He has requested by letter a federal exemption from the Controlled Drugs and Substances Act to decriminalize illicit drugs within the City of Vancouver's boundaries so that the City can properly address the public health concerns caused by the opioid crisis. His resolution cites a number of factors in favour of decriminalization. Many of the same ones were mentioned in the speech by the member for .
Mayor Stewart begins by citing the very high number of deaths in Vancouver from overdoses. He also cites how COVID makes the overdose crisis worse by further isolating drug users within the community, by limiting access to harm reduction services and, as we have seen most recently, by the increasing toxicity of the drug supply on the streets.
He cited the support of the Canadian Association of Chiefs of Police. He cited the support of the B.C. provincial health officer, Dr. Bonnie Henry. He cited the support of organizations such as the Pivot Legal Society in Vancouver and the Canadian HIV/AIDS Legal Network. He also made a final point, which I think is worthy of us noting in the House, that decriminalization is a way to address the overdose crisis, but it is also an important part of any program to address the systemic racism in our justice system.
Why is Bill so weak? It is described as an evidence-based diversion framework. We already have that in practice, as I said, in most jurisdictions. It will do nothing for the person who eventually refuses any of those alternatives because they will still end up charged and will still end up with a criminal record for drug possession.
There are also some technical problems with the bill. I am still a recovering criminal justice instructor. I doubt that the bill could actually be applied in British Columba, Quebec or New Brunswick, because the bill is modelled on the Ontario system, where the police lay charges. In those three provinces, the police do not lay charges. I wonder whether the bill has actually taken into account the reality of British Columbia, Quebec and New Brunswick. I do not think that it has.
The bill seeks to reduce the criminalization of drug users through diversion from charges, something which, again, is already taking place in most jurisdictions. The simple solution is right before our eyes. Here is what New Democrats have been calling for to meet the challenges of this other epidemic. These are measures based on sound, evidence-based health policy. We have five things that we say Canadians need.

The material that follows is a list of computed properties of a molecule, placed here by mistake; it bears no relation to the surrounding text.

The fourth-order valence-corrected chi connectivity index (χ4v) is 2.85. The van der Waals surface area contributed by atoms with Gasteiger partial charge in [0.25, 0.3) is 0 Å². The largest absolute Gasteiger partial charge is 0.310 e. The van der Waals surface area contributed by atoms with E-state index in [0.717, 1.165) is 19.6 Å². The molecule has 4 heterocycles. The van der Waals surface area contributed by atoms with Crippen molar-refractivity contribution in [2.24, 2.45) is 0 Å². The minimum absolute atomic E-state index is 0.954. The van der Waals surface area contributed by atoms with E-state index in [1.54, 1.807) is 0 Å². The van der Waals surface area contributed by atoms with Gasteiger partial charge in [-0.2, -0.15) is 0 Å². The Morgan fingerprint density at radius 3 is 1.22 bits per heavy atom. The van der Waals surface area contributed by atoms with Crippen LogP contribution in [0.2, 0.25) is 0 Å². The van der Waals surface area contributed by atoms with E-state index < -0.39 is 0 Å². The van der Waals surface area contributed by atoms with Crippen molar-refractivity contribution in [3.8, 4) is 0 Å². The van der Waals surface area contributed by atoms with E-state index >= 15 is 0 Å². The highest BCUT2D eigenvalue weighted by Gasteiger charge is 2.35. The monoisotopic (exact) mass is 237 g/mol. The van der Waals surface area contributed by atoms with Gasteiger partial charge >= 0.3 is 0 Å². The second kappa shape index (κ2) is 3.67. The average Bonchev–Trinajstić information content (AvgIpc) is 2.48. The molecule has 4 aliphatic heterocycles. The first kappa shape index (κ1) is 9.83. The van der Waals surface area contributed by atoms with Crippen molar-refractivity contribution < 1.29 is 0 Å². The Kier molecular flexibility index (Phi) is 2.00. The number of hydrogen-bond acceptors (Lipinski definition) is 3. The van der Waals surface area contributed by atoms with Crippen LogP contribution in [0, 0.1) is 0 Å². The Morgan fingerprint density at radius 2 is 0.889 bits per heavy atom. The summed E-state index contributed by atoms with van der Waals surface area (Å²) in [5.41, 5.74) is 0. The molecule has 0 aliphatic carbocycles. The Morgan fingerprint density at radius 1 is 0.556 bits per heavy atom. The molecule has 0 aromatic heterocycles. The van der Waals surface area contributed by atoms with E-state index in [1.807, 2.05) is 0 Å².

Canadians need, right now, a national declaration of a public health emergency on the opioid crisis. Canadians need federal funding and stable funding for overdose prevention sites. Canadians need improved access to treatment on demand for people struggling with addictions. Canadians need an end to the poisoned street supply and access to a safe supply of drugs as a medically regulated alternative to the toxic street drugs offered, most of the time, by organized crime. Canadians need to see an investigation into the role of drug companies and the role they may have played in fuelling the opioid crisis, and they need to see a demand put forward for meaningful financial compensation from those companies that profited off the opioid crisis.
Bill says it used evidence-based measures to come to the conclusion that we need diversion. I would say that is not where it leads us at all. These demands and measures are strongly supported by public health advocates. The police, and all of those who are really interested in public health, say we need decriminalization. The war on drugs has been a clear failure. Instead of stigmatizing and punishing Canadians who are suffering from substance use disorders, it is time for bold and compassionate leadership from the federal government.
While the overdose crisis strikes at all Canadian families, a response that meets the needs of our most marginalized communities is urgently required. The fact that we are dealing with a private member's bill on this topic, and the fact that we have no government bill or government response to the opioid crisis, tells us a lot. We need a bill. The member for gave an eloquent speech tonight, just as I said, in support of the wrong bill. It is his other bill we need to be dealing with.